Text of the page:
Over the years I have been working as a Community Advocate within the South Australian WorkCover system, I have attended the funerals of those who have elected to take their own lives, I have held the hands and the broken hearts of loved ones left behind. I have spent many hours talking with injured workers who have been tempted or have tried to take their own lives, and I have to be honest during the darkest times of my own WorkCover claim I did attempt suicide myself.
    Yet never has any industry professional approached me to ask me what is it that I know or what are my thoughts.

    It is all well and good to be cautious when it comes to speaking about suicide and it is all well and good to compare the various jurisdictions, however the story remains the same regardless of caution or jurisdiction.
    Some one for what ever reason decided that life was too hard to live.

    Most people do not even understand that suicide is not about death, suicide is about ending what ever pain/frustration/dis-ease/torment that is so intensly focused that it appears there is nothing else other than suicide to end that pain/frustration/dis-ease/torment.
    Many years ago the mother of a young man who took his own life allowed me to read the daily planning diary of her son so as together we could attempt to make sense of what had happened.

    The daily diary was very detailed, right up to the day of the suicide, then there was a break of 5 days to the day of the funeral. The details included the type of coffin style and the colour of the lining, even the books that were to be buried with him, along with a thermos of sweet tea – a drink that this person had never liked.
    There was also the type of flowers to be placed on top of the coffin, the verses from selected pieces of poetry to be read.

    For 3 months there was nothing more in the diary.
    Then there was a \”re-starting\” of this young man\’s life, including the entry exam for attending a university.
    The books that were to be buried were the study books required for the pre-entry exam required for adult entry for the course.
    The rest of the diary was filled with study group information, possible new ways forward.
    Even a time set aside to sit with his \”old\” family and explain to them just what it was that they would want to know, however the words written in heavy red pen clearly indicated that there would be no discussion about the previous life, so the un-asked and unanswered questions of \”why\” would not be allowed.
    It was to my way of understanding that there would be no allowing of the \”old life\” into the \”new life\”.

    I return to stating that nothing will change until suicide is no longer a taboo subject.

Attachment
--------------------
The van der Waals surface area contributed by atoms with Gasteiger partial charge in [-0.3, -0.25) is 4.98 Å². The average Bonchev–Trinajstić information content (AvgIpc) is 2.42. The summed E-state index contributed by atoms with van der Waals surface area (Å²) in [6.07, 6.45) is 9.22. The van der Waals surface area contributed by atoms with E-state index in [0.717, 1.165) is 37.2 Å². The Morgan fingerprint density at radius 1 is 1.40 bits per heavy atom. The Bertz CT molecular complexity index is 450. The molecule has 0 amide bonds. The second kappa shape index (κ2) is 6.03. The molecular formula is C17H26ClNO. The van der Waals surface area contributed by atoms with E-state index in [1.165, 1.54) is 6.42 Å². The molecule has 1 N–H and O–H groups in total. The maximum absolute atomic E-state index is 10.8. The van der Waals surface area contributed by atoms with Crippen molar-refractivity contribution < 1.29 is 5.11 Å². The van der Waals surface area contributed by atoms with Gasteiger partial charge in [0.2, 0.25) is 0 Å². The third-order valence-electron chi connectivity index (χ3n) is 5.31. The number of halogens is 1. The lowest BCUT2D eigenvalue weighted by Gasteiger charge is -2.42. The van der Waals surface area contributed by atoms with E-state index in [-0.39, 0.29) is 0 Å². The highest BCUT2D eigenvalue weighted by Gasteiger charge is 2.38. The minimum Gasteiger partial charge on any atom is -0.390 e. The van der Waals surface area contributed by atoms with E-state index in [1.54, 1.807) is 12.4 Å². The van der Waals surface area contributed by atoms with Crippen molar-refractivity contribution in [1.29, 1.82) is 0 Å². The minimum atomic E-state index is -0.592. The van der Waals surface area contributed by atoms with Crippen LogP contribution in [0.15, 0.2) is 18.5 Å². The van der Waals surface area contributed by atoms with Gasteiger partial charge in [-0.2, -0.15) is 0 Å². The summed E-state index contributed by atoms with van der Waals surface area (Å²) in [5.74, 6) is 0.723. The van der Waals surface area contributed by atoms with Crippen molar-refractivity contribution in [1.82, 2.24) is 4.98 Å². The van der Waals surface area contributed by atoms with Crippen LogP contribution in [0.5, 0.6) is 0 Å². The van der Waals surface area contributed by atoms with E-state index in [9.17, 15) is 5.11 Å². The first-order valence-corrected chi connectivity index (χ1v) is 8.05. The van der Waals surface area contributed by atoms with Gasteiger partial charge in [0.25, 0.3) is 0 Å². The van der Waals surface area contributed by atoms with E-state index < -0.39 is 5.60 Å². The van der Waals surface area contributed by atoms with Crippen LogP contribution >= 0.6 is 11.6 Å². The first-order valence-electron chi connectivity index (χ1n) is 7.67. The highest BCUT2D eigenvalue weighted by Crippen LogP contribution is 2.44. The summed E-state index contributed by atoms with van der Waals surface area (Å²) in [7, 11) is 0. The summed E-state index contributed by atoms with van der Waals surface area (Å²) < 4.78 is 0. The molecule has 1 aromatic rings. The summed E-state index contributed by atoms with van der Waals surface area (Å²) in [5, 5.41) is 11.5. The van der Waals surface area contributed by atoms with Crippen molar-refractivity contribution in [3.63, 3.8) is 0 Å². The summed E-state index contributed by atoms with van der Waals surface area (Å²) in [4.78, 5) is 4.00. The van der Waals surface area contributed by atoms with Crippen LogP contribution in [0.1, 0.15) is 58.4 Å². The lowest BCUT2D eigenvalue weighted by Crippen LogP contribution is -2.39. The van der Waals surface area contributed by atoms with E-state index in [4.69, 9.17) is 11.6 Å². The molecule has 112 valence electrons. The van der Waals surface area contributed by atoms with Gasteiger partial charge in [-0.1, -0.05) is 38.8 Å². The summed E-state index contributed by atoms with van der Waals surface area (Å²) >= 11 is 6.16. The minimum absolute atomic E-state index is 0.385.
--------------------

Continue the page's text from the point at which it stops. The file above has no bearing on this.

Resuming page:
It is my belief that when suicide is no longer a silent subject the hold that suicide gains over the tormented and broken people will loosen.

    As for my own attempt, I just wanted to escape the horror of drug control for my physical pain and lift the haze in my mind created by the chemical imbalance.
    Nothing can ever remove the horror that I put my own family through throughout that time.
    Harder than that is the knowing that even today 13 years later, there are others being prescribed medication that will etch away the self-belief and respect of self until tha dance of suicide becomes the only dance that the drug filled person will be able to do.

    And still the professionals believe that they are the only ones who know what needs to be understood and spoken of openly and honestly .

    Caution and jurisdiction have no place at this table we have buried too many for lack of open courage and honesty.

  4. I found this to be a frustrating exercise in the the more mundane area of Back Injuries, which has been reclassified so many time it is nauseating.

    The question goes: What is the answer you are looking for? now design the statistical analysis to suit. Somewhat cynical I know, but nevertheless accurate in many cases.

    When the organisations that are best served by having honest and reliable statistics play \”spin games\” and have \”tricky\” labels to confuse the outcome, then we have serious dishonesty in the information provided to our legislators who we rely upon to look after the interests of their constituency.

    National standards should be in place to cover this in detail, otherwise any attempt at harmonisation is useless.

Leave a Reply

Your email address will not be published. Required fields are marked *

This site uses Akismet to reduce spam. Learn how your comment data is processed.

Concatenate Web Development
© Designed and developed by Concatenate Aust Pty Ltd